Using two fingers generally allows you to play faster than playing with a single finger such as the thumb, which can limit your speed – although some bassists are know to for playing very fast with a single finger. Using more than two fingers can even lead to higher play speeds.
Using your thumb only can also lead to your getting a crippling blister sooner than when using 2 fingers, hindering your practice. The thumb will need to develop calluses, until that point the tip of your thumb is likely to be raw.
Playing with the thumb + one finger is also a faster option, but the first + middle finger technique lets you pluck from the same angle leading to a more consistent bass tone and volume.
While the thumb produces a fatter and meatier tone, 2-finger plucking will usually give you more control and expression and make it easier to play fast staccato.
Thumb-only technique works fine for certain music styles but intense patterns like funk grooves with syncopated 16th and octave notes will be much harder to pull off.
In general, using only the thumb as your plucking technique on the bass can be limiting as it restricts the range of options you have for attacking the strings.
See also: How hard should I pluck bass strings?
Thumb playing technique on the bass
Experienced bass players who play with their thumb utilize different techniques. Some only thumb downstroke, which allows them to get a fatter sound (more meat on the string).
Others, including old school players, use the “double thumb” technique, sweeping up and down with their thumb like using a pick.
These bassists often use their thumb up and down “pizzicato” style. Getting good velocity for playing various music styles this way – beyond simple reggae grooves – takes a lot of practice.
Bass players who play with the thumb tend to position their arm differently than when plucking with the first and second fingers. Thumb-style generally involves more arm movement vs a more static arm position with the 2-finger approach.
Bassists who primarily pluck with their thumb also tend to combine it with their first finger in fingerstyle approach when playing faster lines and solos – the other fingers will typically join in naturally.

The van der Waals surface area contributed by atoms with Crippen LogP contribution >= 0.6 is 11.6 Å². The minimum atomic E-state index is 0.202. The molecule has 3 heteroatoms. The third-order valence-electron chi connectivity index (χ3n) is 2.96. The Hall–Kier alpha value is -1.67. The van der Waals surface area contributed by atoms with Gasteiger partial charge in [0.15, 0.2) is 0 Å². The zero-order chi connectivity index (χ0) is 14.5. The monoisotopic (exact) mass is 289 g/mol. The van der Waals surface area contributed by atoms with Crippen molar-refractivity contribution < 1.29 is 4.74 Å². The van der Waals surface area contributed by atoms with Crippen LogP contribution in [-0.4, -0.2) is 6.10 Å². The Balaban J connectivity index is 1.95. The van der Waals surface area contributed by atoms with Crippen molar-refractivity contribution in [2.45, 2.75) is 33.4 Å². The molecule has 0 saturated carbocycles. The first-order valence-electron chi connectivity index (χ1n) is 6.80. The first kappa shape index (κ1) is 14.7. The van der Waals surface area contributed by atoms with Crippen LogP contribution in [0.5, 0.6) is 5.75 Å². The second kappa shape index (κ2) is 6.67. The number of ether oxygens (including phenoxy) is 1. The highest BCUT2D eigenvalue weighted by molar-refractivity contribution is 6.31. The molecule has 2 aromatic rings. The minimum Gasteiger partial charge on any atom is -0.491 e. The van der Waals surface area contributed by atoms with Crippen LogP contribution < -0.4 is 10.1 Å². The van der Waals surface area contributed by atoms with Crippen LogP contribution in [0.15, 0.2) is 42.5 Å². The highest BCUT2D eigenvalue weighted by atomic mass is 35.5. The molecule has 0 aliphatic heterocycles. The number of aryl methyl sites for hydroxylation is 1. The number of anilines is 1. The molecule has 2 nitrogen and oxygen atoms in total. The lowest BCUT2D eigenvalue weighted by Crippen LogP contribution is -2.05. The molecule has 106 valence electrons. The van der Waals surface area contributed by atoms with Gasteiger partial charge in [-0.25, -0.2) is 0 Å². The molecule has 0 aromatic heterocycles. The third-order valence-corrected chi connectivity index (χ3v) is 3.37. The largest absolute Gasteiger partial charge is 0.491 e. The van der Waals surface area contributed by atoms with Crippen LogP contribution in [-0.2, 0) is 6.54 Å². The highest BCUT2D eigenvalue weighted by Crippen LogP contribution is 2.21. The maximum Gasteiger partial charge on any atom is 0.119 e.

Thumb and middle finger are often used to play octaves – with the first finger muting the string in the middle.
Better endurance is usually achieved for longer bass sessions by mixing up plucking methods, even for players with fast thumbs.
Thumb bass players often anchor their other fingers on the bottom part of their guitar (similar to early bassists). Those with big hands sometimes even rest their 4 fingers on the bottom edge of their guitar body.
Using the thumb for plucking lends itself well for a walking bass (fatter sound) or for quiet intros. Plucking near the neck with the thumb provides a softer attack and a deeper timbre for ballads.
Thumb playing and palm muting
Thumb playing works great with palm muting as the right hand is in an ideal position, with your palm closer to the bridge. Using the palm to mute the strings more or less while plucking with your thumb allows you to “fatten” or “soften” the notes as you choose.
Palm muting + thumb playing produces a result similar to placing foam under the bass bridge, but with added flexibility as you can easily vary the amount of dampening.
When using the “normal” 2-finger plucking approach, muting also can be achieved using the thumb. Your right hand thumb can mute the lower strings (E and A on a 4-string bass) while your left hand mutes the higher strings by resting the fingers on them.
Some bass players use a thumb pick for longer sessions and combine it with palm muting for a more percussive sound.
Good bassists who play with the thumb
I’ll wrap up with a few examples of great thumb-playing bassists:
- Bill Wyman primarily plays with his thumb in rock and blues settings.
- Anthony Jackson uses his thumb a lot (though not exclusively) on a 6-string bass
- Paul McCartney and Sting both play a lot of thumb-style bass
- Monk Montgomery (Wes’ brother) played jazz bass almost exclusively with his thumb.
- Larry Graham, Victor Wooten, Marcus Miller have done incredible performances with just the thumb.
- Tommy Caldwell (The Marshall Tucker Band) played with only his thumb.